Author Benjamin Alire Saenz writes about life on the U.S.-Mexico border. Here he holds his latest book, <em>Everything Begins and Ends at the Kentucky Club</em>, in front of "$26," a painting by Francisco Delgado (the presidents in the painting appear on American bills worth a collective $26).
Credit Mark Lambie / Courtesy El Paso Times
For almost a century, the Kentucky Club, just three blocks from the international bridge, has been a nightlife destination for residents of El Paso and Ciudad Juarez.
On a Saturday night, the bridge that links downtown El Paso, Texas, to Ciudad Juarez in Mexico is hauntingly still. Once, this was a border crossing flush with life; now, after years of brutal drug violence, it's like a graveyard. It's certainly not the border that American author Benjamin Alire Saenz recalls from his high school days.
"We'd all pile in a couple of cars. There'd be like 10 of us and we'd come over to Juarez," Saenz remembers. "We'd go to all these places like The Cave, the Club Hawaii ... the Kentucky Club ... and we would just have a good time and laugh."
With instant messages buzzing, emails pinging and texts ringing, how can employers increase productivity in the workplace? Software companies are tackling the problem, tracking employees' computer time to find ways to improve their efficiency.
NPR's Yuki Noguchi tried RescueTime to measure her productivity. Here are the results.
Even when people think they're buckling down, studies show the average office worker wastes over a third of the day. There's Facebook, of course, and the email from a friend with a YouTube link. After all that, is it time to go get coffee?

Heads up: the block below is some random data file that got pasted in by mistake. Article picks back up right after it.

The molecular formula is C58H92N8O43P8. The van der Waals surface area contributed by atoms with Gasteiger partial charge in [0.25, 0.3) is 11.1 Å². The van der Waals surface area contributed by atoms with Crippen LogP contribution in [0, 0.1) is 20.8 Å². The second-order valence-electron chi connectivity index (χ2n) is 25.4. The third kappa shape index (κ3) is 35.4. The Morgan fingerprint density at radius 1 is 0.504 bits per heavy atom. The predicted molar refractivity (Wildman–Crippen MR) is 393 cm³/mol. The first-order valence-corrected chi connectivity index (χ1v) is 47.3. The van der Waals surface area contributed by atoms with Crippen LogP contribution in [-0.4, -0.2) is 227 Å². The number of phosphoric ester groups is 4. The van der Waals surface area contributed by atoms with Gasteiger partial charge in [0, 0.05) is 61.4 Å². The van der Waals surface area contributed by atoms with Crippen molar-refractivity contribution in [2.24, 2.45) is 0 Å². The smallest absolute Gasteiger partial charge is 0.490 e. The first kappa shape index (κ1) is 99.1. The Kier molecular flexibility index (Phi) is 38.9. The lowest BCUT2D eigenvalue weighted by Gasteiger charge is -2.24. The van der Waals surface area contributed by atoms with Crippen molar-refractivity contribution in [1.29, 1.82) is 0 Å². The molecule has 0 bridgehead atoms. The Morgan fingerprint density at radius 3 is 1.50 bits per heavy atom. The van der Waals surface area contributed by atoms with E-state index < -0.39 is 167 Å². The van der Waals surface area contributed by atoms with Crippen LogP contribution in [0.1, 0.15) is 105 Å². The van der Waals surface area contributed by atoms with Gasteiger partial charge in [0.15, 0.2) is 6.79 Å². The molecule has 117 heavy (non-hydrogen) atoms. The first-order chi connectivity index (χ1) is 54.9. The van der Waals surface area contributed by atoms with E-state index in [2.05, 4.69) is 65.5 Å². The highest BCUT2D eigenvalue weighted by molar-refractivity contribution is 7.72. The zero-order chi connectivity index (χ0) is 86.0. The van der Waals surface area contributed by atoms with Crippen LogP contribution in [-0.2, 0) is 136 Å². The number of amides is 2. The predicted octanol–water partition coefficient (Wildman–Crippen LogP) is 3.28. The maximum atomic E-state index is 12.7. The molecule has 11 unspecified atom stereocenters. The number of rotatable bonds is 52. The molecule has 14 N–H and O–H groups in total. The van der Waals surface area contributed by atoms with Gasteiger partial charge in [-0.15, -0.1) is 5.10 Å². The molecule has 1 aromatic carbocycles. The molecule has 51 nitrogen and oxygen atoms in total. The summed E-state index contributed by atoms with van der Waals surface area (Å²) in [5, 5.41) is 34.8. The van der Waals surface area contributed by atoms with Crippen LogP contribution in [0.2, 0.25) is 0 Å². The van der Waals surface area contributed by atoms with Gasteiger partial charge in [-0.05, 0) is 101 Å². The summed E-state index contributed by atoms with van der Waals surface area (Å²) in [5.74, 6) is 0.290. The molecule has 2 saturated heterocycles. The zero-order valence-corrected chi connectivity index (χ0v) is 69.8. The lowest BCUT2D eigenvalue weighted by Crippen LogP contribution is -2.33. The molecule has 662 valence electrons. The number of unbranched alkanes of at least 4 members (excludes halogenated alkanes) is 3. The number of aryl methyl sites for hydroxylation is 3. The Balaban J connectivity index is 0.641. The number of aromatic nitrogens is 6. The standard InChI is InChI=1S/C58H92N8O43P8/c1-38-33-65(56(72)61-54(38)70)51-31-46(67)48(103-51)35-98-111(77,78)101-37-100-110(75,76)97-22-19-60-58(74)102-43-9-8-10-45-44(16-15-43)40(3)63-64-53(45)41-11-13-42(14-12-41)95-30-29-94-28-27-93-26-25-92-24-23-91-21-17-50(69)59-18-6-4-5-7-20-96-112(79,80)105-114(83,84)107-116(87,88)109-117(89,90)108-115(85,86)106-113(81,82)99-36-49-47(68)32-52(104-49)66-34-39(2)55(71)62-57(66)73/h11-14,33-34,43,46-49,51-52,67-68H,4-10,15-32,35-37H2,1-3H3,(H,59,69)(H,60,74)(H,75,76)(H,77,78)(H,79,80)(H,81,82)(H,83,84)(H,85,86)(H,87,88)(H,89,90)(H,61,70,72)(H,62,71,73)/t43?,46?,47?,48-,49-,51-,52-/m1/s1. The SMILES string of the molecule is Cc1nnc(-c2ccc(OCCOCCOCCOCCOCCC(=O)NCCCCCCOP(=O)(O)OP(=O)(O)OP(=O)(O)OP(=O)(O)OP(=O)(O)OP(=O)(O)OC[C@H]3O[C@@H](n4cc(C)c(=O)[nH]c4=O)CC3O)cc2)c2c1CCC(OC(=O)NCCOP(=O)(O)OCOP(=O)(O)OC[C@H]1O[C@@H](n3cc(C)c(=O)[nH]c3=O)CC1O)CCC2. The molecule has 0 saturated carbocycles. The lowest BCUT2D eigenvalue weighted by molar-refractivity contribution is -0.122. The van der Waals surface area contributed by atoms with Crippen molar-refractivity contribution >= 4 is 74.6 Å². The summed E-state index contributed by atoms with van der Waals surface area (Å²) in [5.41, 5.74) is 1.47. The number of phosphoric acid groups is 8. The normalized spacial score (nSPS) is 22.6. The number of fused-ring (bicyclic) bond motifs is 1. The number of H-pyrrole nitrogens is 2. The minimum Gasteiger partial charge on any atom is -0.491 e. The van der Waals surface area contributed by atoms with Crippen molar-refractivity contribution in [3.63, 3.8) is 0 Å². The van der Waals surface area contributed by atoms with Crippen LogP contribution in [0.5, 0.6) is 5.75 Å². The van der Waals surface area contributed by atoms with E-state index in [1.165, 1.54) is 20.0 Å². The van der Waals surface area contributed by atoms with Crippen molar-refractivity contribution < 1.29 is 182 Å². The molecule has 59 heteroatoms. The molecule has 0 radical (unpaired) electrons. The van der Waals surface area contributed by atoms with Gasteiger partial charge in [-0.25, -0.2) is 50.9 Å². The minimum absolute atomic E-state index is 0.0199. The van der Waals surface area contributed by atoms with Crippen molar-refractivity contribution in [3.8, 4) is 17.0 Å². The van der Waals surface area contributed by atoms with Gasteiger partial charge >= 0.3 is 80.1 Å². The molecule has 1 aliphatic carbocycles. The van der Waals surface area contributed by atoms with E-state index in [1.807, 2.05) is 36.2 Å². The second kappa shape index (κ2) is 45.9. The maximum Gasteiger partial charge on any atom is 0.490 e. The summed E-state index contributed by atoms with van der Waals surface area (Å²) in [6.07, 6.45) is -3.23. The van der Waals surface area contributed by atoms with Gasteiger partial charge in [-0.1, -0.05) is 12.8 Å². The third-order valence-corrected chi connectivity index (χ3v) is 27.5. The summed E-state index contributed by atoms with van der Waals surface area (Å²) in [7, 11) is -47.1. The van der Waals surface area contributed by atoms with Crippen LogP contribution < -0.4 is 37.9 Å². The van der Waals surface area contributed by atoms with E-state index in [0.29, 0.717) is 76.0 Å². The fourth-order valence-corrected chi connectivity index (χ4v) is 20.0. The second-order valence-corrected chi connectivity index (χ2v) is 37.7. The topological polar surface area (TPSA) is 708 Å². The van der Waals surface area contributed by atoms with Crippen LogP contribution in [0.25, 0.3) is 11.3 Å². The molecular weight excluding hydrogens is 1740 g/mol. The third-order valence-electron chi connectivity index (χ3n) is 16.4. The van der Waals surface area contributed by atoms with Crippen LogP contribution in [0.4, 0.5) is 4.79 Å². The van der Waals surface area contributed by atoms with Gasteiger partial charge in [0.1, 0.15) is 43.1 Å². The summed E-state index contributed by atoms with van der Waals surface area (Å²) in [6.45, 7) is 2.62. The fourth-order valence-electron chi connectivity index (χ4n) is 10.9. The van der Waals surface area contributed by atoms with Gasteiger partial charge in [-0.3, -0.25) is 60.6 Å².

Worker pay is the most expensive line item in the budget for most businesses, which means billions of dollars are going to waste.
But here's the silver lining: It turns out lack of productivity presents a big business opportunity.
Joe Hruska is pretty blunt about how much work anyone does in a typical day.
Poacher-turned-conservationist Karamoy Maramis, who works at Bogani Nani Wartabone National Park in Sulawesi, holds a maleo, a bird that exists in nature only on the Indonesian island.
Credit Rebecca Davis / NPR
Fishermen arrive on Wakatobi island in Sulawesi waters off eastern Indonesia in 2009. In the 19th century, the island's rich and unique biodiversity helped Wallace understand how species adapted to their environment — and how regions are defined by the animals that live in them.
Credit Aek Berry / AFP/Getty Images
Maleos are a prime example of an animal that has adapted to its environment, using geothermal energy to incubate their eggs rather than body heat. They dig into the earth, which is heated by hot springs, are able to sense spots that are exactly 86 to 97 degrees, and lay their eggs there.
There are still relatively few women in tech. Maria Klawe wants to change that. As president of Harvey Mudd College, a science and engineering school in Southern California, she's had stunning success getting more women involved in computing.